# C4.5 Algorithm

## References

### 2011

• (Wikipedia, 2011) ⇒ http://en.wikipedia.org/wiki/C4.5_algorithm
• C4.5 is an algorithm used to generate a decision tree developed by Ross Quinlan. C4.5 is an extension of Quinlan's earlier ID3 algorithm. The decision trees generated by C4.5 can be used for classification, and for this reason, C4.5 is often referred to as a statistical classifier. C4.5 builds decision trees from a set of training data in the same way as ID3, using the concept of information entropy. The training data is a set $\displaystyle{ S = {s_1, s_2, ...} }$ of already classified samples. Each sample $\displaystyle{ s_i = {x_1, x_2, ...} }$ is a vector where $\displaystyle{ x_1, x_2, … }$ represent attributes or features of the sample. The training data is augmented with a vector $\displaystyle{ C = {c_1, c_2, ...} }$ where $\displaystyle{ c_1, c_2, … }$ represent the class to which each sample belongs. At each node of the tree, C4.5 chooses one attribute of the data that most effectively splits its set of samples into subsets enriched in one class or the other. Its criterion is the normalized information gain (difference in entropy) that results from choosing an attribute for splitting the data. The attribute with the highest normalized information gain is chosen to make the decision. The C4.5 algorithm then recurs on the smaller sublists.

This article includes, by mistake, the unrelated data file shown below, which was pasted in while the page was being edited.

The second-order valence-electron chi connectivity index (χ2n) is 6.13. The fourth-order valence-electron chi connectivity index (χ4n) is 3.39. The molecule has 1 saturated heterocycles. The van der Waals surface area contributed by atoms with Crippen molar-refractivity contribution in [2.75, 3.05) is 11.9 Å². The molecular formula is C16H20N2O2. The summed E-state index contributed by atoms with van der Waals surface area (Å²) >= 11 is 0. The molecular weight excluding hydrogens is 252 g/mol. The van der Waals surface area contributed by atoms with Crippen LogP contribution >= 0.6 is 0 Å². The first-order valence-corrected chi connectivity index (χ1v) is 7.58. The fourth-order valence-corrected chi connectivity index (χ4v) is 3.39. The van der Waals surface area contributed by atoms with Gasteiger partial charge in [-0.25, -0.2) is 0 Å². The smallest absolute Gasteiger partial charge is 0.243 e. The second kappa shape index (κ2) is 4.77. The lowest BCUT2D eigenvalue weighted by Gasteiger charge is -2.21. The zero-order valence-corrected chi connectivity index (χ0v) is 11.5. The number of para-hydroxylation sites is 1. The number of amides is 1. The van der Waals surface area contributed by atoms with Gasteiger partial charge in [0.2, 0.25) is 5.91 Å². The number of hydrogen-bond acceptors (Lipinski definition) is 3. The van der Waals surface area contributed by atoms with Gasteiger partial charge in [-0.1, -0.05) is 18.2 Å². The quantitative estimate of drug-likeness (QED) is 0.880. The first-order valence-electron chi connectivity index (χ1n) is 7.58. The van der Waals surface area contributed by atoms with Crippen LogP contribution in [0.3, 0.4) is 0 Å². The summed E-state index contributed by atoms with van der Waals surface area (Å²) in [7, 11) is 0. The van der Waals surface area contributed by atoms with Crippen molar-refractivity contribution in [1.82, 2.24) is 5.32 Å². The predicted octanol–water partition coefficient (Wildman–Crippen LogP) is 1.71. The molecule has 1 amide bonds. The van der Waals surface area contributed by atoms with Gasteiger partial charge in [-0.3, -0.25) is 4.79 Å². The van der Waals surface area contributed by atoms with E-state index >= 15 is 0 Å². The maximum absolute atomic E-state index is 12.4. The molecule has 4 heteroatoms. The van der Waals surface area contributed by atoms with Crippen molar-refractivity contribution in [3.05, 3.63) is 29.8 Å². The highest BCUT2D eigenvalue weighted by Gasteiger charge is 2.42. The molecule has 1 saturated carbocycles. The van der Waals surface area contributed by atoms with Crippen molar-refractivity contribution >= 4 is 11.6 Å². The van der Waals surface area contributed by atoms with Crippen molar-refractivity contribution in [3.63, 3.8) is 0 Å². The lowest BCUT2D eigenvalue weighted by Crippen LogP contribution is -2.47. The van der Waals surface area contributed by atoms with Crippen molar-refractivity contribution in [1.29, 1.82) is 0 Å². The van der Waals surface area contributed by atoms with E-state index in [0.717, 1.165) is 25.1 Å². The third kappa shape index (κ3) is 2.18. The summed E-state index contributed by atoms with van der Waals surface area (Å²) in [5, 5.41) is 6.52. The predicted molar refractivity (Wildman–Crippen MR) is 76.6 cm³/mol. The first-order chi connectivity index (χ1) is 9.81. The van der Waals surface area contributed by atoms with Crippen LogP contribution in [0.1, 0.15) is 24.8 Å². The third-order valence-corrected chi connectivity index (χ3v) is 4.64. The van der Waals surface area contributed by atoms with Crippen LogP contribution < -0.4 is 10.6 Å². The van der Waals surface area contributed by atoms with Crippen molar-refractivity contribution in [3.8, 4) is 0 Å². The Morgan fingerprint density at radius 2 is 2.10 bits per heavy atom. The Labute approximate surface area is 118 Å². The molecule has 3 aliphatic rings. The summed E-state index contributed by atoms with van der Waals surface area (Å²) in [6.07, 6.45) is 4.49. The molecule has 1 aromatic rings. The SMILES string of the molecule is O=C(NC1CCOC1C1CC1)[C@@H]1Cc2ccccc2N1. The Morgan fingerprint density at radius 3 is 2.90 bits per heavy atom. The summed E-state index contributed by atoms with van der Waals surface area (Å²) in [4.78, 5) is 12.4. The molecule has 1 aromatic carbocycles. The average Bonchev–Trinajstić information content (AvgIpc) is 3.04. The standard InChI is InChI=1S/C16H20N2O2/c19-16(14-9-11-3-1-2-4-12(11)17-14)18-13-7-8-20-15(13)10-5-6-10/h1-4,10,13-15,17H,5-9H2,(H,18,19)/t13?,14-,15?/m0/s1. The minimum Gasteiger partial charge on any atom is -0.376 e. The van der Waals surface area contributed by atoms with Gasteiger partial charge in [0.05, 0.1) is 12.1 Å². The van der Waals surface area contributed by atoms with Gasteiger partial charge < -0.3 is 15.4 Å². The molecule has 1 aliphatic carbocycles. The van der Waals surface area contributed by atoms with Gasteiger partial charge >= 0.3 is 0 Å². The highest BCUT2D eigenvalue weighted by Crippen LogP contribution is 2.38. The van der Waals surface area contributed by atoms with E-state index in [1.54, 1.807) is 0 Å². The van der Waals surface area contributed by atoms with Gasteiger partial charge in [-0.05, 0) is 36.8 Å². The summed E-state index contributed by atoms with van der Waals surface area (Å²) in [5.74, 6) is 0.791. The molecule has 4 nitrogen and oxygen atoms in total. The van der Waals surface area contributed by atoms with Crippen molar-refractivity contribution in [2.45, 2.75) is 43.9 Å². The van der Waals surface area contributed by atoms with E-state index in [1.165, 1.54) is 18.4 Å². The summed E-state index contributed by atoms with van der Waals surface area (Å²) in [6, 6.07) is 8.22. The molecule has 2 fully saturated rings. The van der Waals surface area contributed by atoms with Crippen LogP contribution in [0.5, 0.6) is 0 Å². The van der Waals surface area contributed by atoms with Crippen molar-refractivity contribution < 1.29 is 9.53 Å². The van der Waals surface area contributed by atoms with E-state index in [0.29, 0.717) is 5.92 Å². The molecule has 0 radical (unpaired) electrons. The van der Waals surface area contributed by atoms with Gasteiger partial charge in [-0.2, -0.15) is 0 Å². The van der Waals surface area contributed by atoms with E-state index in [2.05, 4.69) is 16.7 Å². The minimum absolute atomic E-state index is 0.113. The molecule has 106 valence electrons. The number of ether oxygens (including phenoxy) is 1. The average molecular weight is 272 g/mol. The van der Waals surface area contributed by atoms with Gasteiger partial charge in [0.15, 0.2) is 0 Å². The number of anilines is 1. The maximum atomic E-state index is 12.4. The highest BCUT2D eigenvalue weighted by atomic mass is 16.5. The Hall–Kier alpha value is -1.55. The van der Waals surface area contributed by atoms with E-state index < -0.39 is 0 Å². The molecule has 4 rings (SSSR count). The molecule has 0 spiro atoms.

• In pseudocode, the general algorithm for building decision trees is:
1. Check for base cases
2. For each attribute a
1. Find the normalized information gain from splitting on a
3. Let a_best be the attribute with the highest normalized information gain
4. Create a decision node that splits on a_best
5. Recurse on the sublists obtained by splitting on a_best, and add those nodes as children of node

### 2002

• (Gabor Melli, 2002) ⇒ Gabor Melli. (2002). “PredictionWorks' Data Mining Glossary." PredictionWorks.
• C4.5: A decision tree algorithm developed by Ross Quinlan, and a direct descendant of the ID3 algorithm. C4.5 can process both discrete and continuous data and makes classifications. C4.5 implements the information gain measure as its splitting criterion and employs post-pruning. Through the 1990s it was the most common algorithm to compare results against. See ID3, Pruning, Gini.